Yeltsin's period was characterized by a no less irresponsible attitude to people's lives, but in other ways. In his haste to have private rather than state ownership as quickly as possible, Yeltsin started a mass, multi-billion-dollar fire sale of the national patrimony. Wanting to gain the support of regional leaders, Yeltsin called directly for separatism and passed laws that encouraged and empowered the collapse of the Russian state. This, of course, deprived Russia of its historical role for which it had worked so hard, and lowered its standing in the international community. All this met with even more hearty Western applause.
Putin inherited a ransacked and bewildered country, with a poor and demoralized people. And he started to do what was possible -- a slow and gradual restoration. These efforts were not noticed, nor appreciated, immediately. In any case, one is hard pressed to find examples in history when steps by one country to restore its strength were met favorably by other governments.
I have always insisted on the need for local self-government for Russia, but I never opposed this model to Western democracy. On the contrary, I have tried to convince my fellow citizens by citing the examples of highly effective local self-government systems in Switzerland and New England, both of which I saw first-hand.On the image of the West in Russia:
In your question you confuse local self-government, which is possible on the most grassroots level only, when people know their elected officials personally, with the dominance of a few dozen regional governors, who during Yeltsin's period were only too happy to join the federal government in suppressing any local self-government initiatives.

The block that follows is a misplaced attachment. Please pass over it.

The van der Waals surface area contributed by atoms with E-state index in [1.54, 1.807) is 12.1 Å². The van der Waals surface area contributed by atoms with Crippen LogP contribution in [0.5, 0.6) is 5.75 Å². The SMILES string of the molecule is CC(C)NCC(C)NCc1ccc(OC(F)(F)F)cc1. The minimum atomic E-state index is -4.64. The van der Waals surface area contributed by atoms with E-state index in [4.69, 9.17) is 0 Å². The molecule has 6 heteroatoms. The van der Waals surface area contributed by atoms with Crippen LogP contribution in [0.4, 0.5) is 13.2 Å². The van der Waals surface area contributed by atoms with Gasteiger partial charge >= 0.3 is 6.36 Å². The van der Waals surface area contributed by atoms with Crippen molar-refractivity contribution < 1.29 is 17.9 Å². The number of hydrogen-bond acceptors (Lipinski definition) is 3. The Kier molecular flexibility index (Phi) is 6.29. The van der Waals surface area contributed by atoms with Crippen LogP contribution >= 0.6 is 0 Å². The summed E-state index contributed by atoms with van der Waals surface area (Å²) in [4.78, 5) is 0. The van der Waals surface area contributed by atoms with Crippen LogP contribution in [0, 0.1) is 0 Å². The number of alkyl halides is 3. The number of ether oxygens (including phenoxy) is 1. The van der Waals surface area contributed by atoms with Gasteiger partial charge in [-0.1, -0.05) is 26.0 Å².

Today I continue to be extremely worried by the slow and inefficient development of local self-government. But it has finally started to take place.
When I returned to Russia in 1994, the Western world and its states were practically being worshipped. Admittedly, this was caused not so much by real knowledge or a conscious choice, but by the natural disgust with the Bolshevik regime and its anti-Western propaganda.
This mood started changing with the cruel NATO bombings of Serbia. It's fair to say that all layers of Russian society were deeply and indelibly shocked by those bombings. The situation then became worse when NATO started to spread its influence and draw the ex-Soviet republics into its structure. This was especially painful in the case of Ukraine, a country whose closeness to Russia is defined by literally millions of family ties among our peoples, relatives living on different sides of the national border. At one fell stroke, these families could be torn apart by a new dividing line, the border of a military bloc.
So, the perception of the West as mostly a "knight of democracy" has been replaced with the disappointed belief that pragmatism, often cynical and selfish, lies at the core of Western policies. For many Russians it was a grave disillusion, a crushing of ideals.